This was my problem when I made these blueberry orange muffins previously.  What seemed to be a perfectly respectable recipe (okay, I should’ve noticed and amended the tablespoon of baking powder) ended up in a batch of truly horrible muffins.  It was like a plateful of unrepentant spite.  And there was nothing, just nothing, I could do.  But the basic idea of a blueberry muffin, brightened with orange and made nutty with oats, was too good to give up.  And so, after severe modification, I bring you these resurrected muffins, now with actually good flavor.

One major problem (aside from the amount of baking powder) was the awful, half-cooked texture of the oats.  To solve that, I’ve given the oats a quick soak in buttermilk to soften them up a bit.  Alternatively, you could process them finely in a food processor (but I killed mine whilst making marzipan, so that wasn’t an option).  By soaking them, the unpleasant texture was done away with, while still retaining a slight chew from the whole grains.  To complement the rustic texture of the oats, I substituted half the white flour for whole wheat flour.

Additionally, I swapped flavorless vegetable oil for an equal amount of delicious, delicious butter, and increased the amount of sugar to a level that gives more of a muffin-y taste, but doesn’t over-sweeten the batter at all.  I tossed in a bit of lemon extract, to boost the citrus flavor, and vanilla to give a bit of depth.  Oh yeah, and I decreased the heck out of that baking powder; I would not like soap-flavored muffins please.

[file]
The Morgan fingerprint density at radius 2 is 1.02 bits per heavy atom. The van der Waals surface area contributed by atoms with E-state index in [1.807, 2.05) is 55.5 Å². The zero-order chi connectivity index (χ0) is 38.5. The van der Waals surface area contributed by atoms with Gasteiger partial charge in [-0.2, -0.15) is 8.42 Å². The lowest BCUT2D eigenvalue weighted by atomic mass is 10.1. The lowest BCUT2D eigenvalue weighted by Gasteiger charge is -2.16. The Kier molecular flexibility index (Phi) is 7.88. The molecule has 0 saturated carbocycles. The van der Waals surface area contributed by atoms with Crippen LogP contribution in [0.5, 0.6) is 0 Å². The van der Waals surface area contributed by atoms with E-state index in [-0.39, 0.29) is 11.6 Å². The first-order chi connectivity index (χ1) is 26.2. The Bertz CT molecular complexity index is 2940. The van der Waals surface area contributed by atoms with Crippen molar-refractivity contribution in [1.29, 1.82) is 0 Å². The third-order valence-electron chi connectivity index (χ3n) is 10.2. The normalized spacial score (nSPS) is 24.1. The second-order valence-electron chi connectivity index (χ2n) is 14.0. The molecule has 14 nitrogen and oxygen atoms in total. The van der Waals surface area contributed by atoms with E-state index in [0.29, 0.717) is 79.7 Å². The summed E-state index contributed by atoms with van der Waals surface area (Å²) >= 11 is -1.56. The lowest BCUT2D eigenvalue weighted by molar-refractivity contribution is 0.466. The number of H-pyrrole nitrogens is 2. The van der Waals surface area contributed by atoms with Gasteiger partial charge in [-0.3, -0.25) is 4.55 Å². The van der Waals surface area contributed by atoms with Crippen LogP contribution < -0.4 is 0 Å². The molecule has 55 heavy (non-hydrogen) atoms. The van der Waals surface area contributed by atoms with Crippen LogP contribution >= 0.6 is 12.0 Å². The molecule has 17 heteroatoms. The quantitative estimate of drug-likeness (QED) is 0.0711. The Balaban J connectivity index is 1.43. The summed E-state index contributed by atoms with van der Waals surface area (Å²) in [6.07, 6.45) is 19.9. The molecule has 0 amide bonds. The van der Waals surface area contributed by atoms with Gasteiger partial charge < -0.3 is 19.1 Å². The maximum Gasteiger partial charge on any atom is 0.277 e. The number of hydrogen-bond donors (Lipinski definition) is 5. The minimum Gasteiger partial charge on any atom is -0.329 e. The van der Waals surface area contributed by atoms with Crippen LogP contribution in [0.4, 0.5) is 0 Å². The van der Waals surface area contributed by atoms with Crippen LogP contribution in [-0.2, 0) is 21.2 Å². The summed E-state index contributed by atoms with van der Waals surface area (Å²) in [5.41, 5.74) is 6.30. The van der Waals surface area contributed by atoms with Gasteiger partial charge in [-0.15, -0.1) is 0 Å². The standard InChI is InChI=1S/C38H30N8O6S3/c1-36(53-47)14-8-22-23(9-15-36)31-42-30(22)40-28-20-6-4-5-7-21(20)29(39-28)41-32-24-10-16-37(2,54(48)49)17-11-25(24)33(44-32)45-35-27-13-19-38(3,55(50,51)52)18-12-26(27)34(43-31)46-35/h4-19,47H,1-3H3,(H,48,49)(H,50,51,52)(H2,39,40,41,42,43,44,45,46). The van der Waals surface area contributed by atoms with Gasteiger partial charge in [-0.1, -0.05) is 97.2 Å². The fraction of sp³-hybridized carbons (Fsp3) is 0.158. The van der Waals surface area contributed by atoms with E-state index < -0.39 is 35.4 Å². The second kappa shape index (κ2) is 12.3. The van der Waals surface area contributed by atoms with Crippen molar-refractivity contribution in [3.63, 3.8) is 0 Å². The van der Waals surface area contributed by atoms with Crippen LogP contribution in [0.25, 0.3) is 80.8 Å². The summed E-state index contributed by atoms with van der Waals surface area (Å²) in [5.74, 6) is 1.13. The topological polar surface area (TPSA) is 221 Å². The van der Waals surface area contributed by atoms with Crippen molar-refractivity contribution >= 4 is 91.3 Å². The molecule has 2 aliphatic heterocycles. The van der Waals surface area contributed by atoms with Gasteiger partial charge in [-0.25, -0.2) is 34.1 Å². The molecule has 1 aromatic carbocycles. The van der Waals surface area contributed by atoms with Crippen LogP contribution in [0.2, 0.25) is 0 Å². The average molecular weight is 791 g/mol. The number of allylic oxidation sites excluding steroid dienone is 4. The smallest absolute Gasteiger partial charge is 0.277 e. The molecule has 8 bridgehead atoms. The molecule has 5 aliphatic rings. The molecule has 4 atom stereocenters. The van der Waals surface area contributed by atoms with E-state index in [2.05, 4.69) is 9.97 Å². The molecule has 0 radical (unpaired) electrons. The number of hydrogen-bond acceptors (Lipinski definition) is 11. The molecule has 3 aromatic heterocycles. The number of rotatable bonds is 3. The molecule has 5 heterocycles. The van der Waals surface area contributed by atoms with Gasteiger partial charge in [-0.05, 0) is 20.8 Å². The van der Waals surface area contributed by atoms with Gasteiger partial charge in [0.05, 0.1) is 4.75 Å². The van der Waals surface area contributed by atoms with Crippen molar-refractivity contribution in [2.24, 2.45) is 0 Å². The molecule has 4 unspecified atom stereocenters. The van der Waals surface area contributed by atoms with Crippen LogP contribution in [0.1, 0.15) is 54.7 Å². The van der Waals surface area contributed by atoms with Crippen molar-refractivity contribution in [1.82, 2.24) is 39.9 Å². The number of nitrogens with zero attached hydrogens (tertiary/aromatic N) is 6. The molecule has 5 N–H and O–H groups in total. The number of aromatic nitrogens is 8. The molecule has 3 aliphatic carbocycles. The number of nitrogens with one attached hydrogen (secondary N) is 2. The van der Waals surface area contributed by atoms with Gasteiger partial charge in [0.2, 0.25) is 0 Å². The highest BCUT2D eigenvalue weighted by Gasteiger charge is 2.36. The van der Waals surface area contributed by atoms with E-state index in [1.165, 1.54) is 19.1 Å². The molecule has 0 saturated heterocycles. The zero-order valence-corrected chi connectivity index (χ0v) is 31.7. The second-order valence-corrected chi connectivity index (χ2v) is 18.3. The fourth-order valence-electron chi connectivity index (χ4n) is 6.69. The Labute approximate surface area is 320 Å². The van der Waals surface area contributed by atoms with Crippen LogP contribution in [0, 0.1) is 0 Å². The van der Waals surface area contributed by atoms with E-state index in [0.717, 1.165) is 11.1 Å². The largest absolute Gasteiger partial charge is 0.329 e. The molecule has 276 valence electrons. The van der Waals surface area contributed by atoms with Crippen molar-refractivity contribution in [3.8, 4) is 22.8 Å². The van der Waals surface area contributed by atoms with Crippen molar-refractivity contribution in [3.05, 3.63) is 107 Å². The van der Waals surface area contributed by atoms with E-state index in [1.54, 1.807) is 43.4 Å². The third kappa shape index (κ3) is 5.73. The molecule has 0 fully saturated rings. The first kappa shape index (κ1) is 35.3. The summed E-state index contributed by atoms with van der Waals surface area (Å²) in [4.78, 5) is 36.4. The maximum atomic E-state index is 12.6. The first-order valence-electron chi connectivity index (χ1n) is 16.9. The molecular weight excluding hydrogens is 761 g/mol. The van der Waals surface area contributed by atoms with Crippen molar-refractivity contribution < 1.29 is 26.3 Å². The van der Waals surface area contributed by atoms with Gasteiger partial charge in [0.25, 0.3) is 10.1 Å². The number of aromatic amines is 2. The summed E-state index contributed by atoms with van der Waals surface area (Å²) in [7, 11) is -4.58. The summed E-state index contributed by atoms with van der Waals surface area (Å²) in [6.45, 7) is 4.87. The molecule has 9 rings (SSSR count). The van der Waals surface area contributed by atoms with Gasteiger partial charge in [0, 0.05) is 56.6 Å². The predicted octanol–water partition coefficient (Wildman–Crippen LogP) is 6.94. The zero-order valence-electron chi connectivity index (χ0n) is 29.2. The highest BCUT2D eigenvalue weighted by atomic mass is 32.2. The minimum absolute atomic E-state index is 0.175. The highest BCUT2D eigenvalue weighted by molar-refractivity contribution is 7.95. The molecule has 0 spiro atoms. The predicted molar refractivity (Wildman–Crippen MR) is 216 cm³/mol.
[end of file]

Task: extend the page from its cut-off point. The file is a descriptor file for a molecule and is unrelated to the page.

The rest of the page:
What came out of the oven this time beat the pants off of that first sorry batch.  These muffins were flavorful and light, despite the hearty texture of oats and whole wheat flour.  The leavening still needs perfecting, as they might have risen a little taller and domed a little more, but beggars can’t be choosers.  I was just tickled pink that my modifications had worked.  (But since I’m picking nits here, I also found the orange flavor to be a bit more subtle than I’d ideally like, but I think a bit of orange extract or orange liqueur would solve that problem nicely.)

Other than that, this recipe might actually make it into my permanent recipe file, with the aforementioned tweaking.  Yes, it ended up that good.  But then, when you’re working with blueberries, orange, and oats, you can’t really go wrong, now can you?

Blueberry Orange Muffins, For The Last Time!
Makes 12 muffins

1 1/3 cup well-shaken buttermilk, at room temperature
1 1/4 cups (5 ounces) old-fashioned rolled oats
3 ounces (2/3 cup) unbleached all-purpose flour
3 ounces (2/3 cup) whole wheat flour
1 teaspoon baking powder
1/2 teaspoon baking soda
1/2 teaspoon salt
2 teaspoons finely grated orange zest (from 1 orange)
1 egg, beaten
4 tablespoons unsalted butter, melted and cooled slightly
1/2 cup brown sugar, packed
1/3 cup orange juice (from 1 orange)
1/2 teaspoon vanilla extract
1/4 teaspoon lemon extract
1 cup blueberries, fresh or frozen (unthawed, and tossed with a spoonful of flour to just coat)